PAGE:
At Green Gables Heritage Place, Canada, visitors are encouraged to engage to reimagine the history of Lucy Maud Montgomery and her home there, through the fictional world of Anne of Green Gables. It is this world into which our friend, Sarah Conrad Gothie, leads us.
For many visitors, the experience of visiting Green Gables is a once in a lifetime pilgrimage. Green Gables has not only interpretive trails detailing the influence the site and it's nature had upon Montgomery, but also recreations of the rooms and situations from the Green Gables novel.
It's a site which has been romanticised, in fiction and in film. And Sarah wants to think about it as a recollective utopia, in which we can think about individual pasts, and create communal utopias, based, to some extent, on these idealised fictions. Literary tourists are often motivated by the desire to experience an idealised place gleaned from fiction - often that of their childhood. These places can be seen as arcadias, 'pleasant paradises' as Nobleman said, places of rest where nothing bad will happen.
I wonder if these unspoiled places are really utopia. I'd question the notion that the stable, unchanging qualities of arcadia are paradisaical, for I wonder whether this makes them, in fact, places of stasis and cessation - perhaps a similar concern as was raised by David Francis. Certainly they are wonderful places in which to relax, to contemplate, to pause and rest - but they cannot, I would argue, be places we can stay. For to do so would be to die. Utopia is ephemeral.
Sarah also notes how sites such as Green Gables are circumscribed. Anything which has happened within them has already happened within the confines of the book, and those who visit the site know already that the worst thing to happen is the death of the father figure, Matthew.
But there has to be more to a utopia than a geographical location. Green Gables Heritage Place is a good place to think about individual and collective pasts. Recollective means recall, but also suggests communal practice.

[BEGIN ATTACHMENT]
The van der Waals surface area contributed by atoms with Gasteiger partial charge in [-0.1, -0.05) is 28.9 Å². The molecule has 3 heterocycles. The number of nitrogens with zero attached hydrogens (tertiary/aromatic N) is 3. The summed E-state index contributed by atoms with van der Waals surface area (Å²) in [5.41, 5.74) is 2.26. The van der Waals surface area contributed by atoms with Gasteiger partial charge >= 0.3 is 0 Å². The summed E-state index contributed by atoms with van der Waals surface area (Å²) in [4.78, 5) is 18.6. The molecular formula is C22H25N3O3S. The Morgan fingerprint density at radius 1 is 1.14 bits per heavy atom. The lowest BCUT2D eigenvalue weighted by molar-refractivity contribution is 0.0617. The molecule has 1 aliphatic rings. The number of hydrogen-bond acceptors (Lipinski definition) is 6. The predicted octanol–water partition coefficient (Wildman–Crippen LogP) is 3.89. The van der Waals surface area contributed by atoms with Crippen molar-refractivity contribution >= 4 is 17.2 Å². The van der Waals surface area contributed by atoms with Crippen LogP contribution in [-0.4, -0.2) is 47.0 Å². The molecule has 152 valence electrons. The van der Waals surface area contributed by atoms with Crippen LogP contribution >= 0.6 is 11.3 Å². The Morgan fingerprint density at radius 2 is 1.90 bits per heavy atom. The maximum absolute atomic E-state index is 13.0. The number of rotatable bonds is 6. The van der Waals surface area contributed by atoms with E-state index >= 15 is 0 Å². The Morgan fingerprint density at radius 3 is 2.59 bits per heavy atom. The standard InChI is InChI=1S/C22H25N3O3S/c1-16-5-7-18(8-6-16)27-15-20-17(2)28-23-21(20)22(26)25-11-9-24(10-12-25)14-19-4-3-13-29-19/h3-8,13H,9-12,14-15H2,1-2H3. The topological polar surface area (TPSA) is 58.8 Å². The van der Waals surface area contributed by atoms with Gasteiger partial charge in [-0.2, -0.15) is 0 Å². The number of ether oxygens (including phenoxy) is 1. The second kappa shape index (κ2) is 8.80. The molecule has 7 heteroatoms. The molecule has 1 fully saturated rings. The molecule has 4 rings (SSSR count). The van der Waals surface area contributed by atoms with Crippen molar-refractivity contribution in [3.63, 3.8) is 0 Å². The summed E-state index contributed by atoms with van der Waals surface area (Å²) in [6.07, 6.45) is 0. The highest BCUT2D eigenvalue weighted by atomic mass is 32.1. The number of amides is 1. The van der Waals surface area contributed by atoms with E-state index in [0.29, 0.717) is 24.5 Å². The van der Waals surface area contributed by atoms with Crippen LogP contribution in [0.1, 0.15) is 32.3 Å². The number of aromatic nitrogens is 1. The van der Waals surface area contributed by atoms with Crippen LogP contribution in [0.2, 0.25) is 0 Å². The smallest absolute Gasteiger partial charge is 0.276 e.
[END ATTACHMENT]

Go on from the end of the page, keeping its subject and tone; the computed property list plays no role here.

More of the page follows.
Visitors to such sites fall along a spectrum from Fans, driven by their personal identities as readers to Rans, who are more random. Fans have a passion for a particular text, and their visit may result from a desire to remember the story and engage with others with the same interests. In the case of Green Gables, many visitors reimagine themselves as Anne, with the distinctive red braids and hat. There is, here, a nostalgia for childhood, which is facilitated by their engagement with a favorite childhood story and character. They are validated in this practice by others whom are doing the same. The visitor cards reveal a great deal of information about the personal, and public, collective experiences which these engender.
But the resonance of these recollective utopias are dependent upon the visitor's personal ties. There are those visitors, more random, who experience this particular engagement with a site much less. Some, indeed, may find it 'creepy'. It certainly seems to be a very different experience for men than for women - the books are far more popular for the latter.
Who, then, is permitted to access these recollective utopias? Not everyone, it seems. For it is about a particular, personal, resonant engagement with a site. Utopias can be, as we have seen above, private, personal, spaces of the mind - places which we do not always share.
In relation to both this paper, and to many of the papers in this section, we might raise the question of historical integrity. How can 'truth' be found in situations where the power lies, in part, in fiction and in that which cannot be articulated? I don't know the answer to this - perhaps you can debate the point below.